If this is a broad societal benefit, it should be paid for by society in the broadest sense. I believe that Bill C-5 will be a failure because society as a whole is not taking the responsibility. One group in our country will be asked to inordinately bear the burden. That group is the landowners.

I listened to the Prime Minister talk about establishing new national parks. I know that in some cases those new national parks are going to take in land where there was previously private interests, forestry interests. Forestry companies went in, explored, spent money putting in roads and had started to harvest timber. There is an economic interest in that area. What will the government do as it takes away those interests in establishing a brand new national park? It will extinguish that right of the timber company and it will pay for it. It will pay back the lumber company for that interest. What would happen in the instance of a species at risk where there was an economic interest? There is no provision for compensation.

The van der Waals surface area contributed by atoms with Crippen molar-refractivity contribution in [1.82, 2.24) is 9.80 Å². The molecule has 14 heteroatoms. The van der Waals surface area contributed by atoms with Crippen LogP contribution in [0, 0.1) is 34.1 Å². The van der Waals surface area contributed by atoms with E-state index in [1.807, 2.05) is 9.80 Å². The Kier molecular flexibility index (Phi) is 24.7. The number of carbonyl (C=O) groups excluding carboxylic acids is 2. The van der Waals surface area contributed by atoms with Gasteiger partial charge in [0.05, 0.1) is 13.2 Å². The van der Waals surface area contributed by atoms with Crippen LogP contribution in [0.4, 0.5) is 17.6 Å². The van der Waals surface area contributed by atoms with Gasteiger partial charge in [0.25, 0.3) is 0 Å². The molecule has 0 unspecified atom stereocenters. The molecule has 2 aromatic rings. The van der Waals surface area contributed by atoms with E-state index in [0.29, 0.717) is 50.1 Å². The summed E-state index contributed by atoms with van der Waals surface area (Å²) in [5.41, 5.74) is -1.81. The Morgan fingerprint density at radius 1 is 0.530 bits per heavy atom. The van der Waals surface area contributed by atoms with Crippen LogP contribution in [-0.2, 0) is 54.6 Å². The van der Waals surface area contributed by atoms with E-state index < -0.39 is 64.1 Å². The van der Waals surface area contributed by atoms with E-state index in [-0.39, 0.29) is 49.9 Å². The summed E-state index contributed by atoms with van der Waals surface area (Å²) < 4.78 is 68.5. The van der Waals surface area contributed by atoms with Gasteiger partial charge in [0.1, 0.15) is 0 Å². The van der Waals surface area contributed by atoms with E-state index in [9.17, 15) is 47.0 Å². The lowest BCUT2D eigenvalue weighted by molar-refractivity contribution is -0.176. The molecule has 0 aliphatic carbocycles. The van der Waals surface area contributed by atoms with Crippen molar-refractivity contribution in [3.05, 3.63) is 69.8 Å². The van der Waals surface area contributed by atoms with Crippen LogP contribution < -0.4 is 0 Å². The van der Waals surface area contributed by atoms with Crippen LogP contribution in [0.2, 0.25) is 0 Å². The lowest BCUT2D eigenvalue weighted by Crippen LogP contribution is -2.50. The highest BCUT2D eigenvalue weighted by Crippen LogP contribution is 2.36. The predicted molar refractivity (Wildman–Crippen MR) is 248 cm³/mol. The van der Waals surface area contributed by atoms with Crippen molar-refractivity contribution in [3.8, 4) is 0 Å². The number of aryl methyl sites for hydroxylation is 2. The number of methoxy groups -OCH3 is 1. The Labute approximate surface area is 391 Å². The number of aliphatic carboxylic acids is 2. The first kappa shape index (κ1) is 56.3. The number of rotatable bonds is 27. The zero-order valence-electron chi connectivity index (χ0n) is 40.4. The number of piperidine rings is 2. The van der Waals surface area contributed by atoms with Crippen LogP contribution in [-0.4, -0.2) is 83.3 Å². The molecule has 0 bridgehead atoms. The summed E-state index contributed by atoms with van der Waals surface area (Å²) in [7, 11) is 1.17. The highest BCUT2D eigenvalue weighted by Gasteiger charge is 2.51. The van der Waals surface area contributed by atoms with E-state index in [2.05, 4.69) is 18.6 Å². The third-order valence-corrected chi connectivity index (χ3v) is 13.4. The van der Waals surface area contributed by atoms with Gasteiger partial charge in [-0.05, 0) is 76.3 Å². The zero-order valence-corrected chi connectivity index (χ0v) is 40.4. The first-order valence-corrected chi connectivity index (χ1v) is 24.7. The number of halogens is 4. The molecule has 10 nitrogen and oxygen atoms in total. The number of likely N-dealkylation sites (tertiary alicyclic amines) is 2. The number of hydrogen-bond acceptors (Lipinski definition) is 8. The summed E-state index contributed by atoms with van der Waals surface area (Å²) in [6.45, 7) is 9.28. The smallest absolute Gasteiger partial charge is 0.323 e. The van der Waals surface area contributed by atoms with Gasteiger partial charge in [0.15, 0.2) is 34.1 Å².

I think of another example of a landowner who buys a property on a beautiful habitat by a river to build a senior citizens home. He goes to the architect, goes to the municipality, gets approval for all those things and is ready to build. Suddenly it is found that there is a special habitat in that area and the process cannot proceed. It is reasonable in my view if there is a societal benefit to protecting that habitat, to give that landowner fair compensation for the purchase of the property, the architectural design, the municipal process, and the time and effort expended in that process. In the bill there is no provision for that to take place.

In the bill there is no provision, and I will say this as plainly as I can so that everybody--

Committee Business and Reinstatement of Government BillsGovernment Orders

October 4th, 2002 / 10:10 a.m.
See context


Don Boudria Liberal Glengarry—Prescott—Russell, ON